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matrix r sparse-matrix

sparse.model.matrix creating inconsistent output

发布于 2020-04-10 16:06:39

I have an xgboost model on two different servers - a test server and a production server. Each server has exactly the same data and exactly the same code, but when I apply the same model to the same data in each environment I get a slightly different result. We need the results to be identical.

I've found that the sparse matrix object that the following line returns is different on each server:

mm <- sparse.model.matrix(y ~ ., data = df.new)[,-1]

The mm on the test server has @i and @x of length 182, whereas the mm on the production server has @i and @x of length 184. Again, I've compared the df.new from both servers and they are identical.

I've tried downgrading the Matrix package on the production server so that the versions match, but it's still producing different results. The only idea I have left is to match the versions of every package.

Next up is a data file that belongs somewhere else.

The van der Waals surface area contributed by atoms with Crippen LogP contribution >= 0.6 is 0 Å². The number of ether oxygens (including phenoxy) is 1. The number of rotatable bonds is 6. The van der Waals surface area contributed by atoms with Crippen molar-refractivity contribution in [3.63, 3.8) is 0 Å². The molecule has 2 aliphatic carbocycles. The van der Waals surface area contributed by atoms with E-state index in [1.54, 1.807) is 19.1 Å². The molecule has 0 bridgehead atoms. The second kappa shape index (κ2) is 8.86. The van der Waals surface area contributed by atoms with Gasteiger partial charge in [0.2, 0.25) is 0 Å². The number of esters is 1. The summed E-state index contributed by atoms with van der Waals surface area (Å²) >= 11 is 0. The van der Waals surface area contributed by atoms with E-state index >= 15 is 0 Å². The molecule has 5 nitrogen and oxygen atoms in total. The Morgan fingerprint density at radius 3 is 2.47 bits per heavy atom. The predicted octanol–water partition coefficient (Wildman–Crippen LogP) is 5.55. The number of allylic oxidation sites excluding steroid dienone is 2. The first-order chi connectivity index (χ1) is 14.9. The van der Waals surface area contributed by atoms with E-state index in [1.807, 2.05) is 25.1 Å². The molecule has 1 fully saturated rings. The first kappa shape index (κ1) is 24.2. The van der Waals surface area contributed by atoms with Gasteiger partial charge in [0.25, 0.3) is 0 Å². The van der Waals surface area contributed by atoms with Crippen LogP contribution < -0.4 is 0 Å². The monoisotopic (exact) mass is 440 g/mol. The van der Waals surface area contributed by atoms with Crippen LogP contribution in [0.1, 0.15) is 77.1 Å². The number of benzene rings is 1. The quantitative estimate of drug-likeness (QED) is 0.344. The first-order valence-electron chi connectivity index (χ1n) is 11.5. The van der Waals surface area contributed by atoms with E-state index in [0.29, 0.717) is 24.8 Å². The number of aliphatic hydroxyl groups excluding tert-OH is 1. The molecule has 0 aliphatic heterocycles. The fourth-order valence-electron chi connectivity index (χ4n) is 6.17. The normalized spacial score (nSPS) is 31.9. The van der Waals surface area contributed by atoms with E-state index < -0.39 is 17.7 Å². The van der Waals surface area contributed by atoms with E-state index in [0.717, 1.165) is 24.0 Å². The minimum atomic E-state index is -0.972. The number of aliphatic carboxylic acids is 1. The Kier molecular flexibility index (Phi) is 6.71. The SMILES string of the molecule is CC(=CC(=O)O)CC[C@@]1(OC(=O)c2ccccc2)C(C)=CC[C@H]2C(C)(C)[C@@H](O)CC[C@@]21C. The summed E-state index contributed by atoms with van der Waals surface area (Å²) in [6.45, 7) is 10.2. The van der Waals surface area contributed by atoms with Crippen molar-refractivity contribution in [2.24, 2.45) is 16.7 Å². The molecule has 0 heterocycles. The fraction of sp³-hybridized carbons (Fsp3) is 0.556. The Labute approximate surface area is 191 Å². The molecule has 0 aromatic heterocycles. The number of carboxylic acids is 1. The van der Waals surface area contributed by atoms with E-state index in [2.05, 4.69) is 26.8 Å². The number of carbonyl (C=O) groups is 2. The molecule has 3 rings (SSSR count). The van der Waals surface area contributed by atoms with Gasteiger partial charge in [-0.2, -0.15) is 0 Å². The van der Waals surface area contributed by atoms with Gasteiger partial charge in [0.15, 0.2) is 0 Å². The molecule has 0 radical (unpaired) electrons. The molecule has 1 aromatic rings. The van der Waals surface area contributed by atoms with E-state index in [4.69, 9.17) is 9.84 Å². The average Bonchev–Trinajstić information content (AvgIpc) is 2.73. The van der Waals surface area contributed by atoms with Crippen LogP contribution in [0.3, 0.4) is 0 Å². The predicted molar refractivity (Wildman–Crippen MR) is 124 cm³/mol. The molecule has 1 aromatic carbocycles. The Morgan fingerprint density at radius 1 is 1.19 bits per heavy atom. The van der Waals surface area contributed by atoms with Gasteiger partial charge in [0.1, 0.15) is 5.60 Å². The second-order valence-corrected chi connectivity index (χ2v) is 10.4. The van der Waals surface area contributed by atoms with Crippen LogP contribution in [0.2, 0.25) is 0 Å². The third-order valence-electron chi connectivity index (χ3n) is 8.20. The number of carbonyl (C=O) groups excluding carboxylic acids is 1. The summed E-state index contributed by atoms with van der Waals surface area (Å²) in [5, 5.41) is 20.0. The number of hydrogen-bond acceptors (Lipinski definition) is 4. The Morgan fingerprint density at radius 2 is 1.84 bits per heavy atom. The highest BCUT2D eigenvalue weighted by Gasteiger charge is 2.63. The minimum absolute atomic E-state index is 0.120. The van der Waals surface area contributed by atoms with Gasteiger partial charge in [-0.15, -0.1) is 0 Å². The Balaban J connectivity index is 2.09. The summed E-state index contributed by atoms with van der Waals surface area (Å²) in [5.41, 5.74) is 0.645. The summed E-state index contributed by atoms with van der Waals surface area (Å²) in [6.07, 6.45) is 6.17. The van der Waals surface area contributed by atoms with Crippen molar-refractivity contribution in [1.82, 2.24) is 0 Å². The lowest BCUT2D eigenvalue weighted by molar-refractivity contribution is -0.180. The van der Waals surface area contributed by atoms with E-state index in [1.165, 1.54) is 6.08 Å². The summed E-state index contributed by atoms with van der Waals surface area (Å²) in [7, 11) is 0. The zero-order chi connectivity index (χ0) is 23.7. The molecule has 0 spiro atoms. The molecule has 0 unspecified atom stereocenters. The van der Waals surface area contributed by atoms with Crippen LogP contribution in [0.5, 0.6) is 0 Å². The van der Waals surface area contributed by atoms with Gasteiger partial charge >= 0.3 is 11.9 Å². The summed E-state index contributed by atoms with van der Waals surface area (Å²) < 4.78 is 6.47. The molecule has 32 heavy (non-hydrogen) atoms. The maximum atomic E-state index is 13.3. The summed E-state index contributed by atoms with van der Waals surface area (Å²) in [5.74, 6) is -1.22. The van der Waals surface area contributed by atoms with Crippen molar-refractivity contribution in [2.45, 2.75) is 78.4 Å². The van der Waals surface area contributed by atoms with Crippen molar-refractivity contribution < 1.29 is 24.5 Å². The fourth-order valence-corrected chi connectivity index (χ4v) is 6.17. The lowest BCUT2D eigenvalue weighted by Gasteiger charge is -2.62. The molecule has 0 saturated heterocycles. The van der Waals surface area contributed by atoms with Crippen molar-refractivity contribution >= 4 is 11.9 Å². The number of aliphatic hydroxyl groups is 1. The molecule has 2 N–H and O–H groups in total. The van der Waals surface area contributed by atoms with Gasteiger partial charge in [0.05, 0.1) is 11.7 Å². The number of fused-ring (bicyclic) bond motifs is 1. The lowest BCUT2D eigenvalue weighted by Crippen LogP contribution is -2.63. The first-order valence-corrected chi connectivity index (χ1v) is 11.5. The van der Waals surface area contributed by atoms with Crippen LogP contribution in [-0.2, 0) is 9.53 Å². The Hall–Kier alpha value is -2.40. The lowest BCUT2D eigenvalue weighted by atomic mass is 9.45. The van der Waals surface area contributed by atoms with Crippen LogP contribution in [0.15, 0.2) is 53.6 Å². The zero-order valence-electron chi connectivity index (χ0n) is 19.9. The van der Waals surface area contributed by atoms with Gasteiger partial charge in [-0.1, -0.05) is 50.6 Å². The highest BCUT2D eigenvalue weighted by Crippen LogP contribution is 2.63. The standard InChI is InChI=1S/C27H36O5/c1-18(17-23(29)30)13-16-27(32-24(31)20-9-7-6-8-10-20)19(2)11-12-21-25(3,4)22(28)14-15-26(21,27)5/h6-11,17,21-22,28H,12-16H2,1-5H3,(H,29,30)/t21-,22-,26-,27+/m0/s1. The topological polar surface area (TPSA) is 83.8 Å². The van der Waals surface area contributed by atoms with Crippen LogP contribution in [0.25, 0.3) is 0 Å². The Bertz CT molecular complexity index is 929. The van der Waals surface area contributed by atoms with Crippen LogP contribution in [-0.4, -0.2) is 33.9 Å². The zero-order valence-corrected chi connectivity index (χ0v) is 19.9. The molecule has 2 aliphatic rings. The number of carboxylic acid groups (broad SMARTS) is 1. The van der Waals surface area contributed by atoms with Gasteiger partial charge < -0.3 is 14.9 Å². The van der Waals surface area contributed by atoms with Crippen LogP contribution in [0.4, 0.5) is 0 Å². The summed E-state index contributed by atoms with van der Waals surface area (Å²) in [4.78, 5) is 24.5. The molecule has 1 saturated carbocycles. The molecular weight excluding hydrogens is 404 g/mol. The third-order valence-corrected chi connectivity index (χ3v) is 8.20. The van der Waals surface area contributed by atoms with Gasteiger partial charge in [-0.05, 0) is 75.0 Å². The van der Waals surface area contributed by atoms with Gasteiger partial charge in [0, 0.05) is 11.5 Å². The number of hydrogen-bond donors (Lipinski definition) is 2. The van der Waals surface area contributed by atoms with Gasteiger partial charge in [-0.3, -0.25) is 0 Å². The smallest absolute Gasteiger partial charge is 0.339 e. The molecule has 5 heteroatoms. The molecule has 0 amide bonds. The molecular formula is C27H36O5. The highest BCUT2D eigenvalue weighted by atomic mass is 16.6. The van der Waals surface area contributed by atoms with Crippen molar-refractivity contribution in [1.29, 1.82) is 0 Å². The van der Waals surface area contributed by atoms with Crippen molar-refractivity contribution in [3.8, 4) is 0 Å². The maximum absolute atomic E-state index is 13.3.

Does anyone have any suggestions for what might be happening? Unfortunately I can't share the data, but if it helps, it's 227 variables of mixed types (775 when converted to sparse model matrix). A lot of the variables are mostly 0.

I don't know if it makes a difference or not, but the test server is Windows and the production server is Linux.

Questioner
user123965
Viewed
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Ben Bolker 2020-02-03 21:45

You're getting bitten by the conjunction of two problems:

(1) floating-point computations are inherently sensitive to small differences (platform, compiler, compiler settings ...) (2) ordered factors in R use an orthogonal polynomial contrasts (see ?contr.poly, Venables and Ripley Modern Applied Statistics with S, or here), which involve floating-point computation.

dd <- data.frame(x=ordered(0:2))
> Matrix::sparse.model.matrix(~x,dd)
3 x 3 sparse Matrix of class "dgCMatrix"
  (Intercept)           x.L        x.Q
1           1 -7.071068e-01  0.4082483
2           1 -7.850462e-17 -0.8164966
3           1  7.071068e-01  0.4082483

You can see that one of the entries here is close to but not exactly equal to zero. So far I haven't actually been able to come up with an example that displays a difference between the two platforms I have handy (Ubuntu Linux and MacOS), but this is almost surely the source of your problem; the nearly-zero entry is computed as exactly zero on one platform but not the other.

There is probably no perfect solution to this problem, but zapsmall() would convert small entries to zero, and drop0 would convert them from explicit to implicit (structural) zero entries, so drop0(zapsmall(mm)) might work ...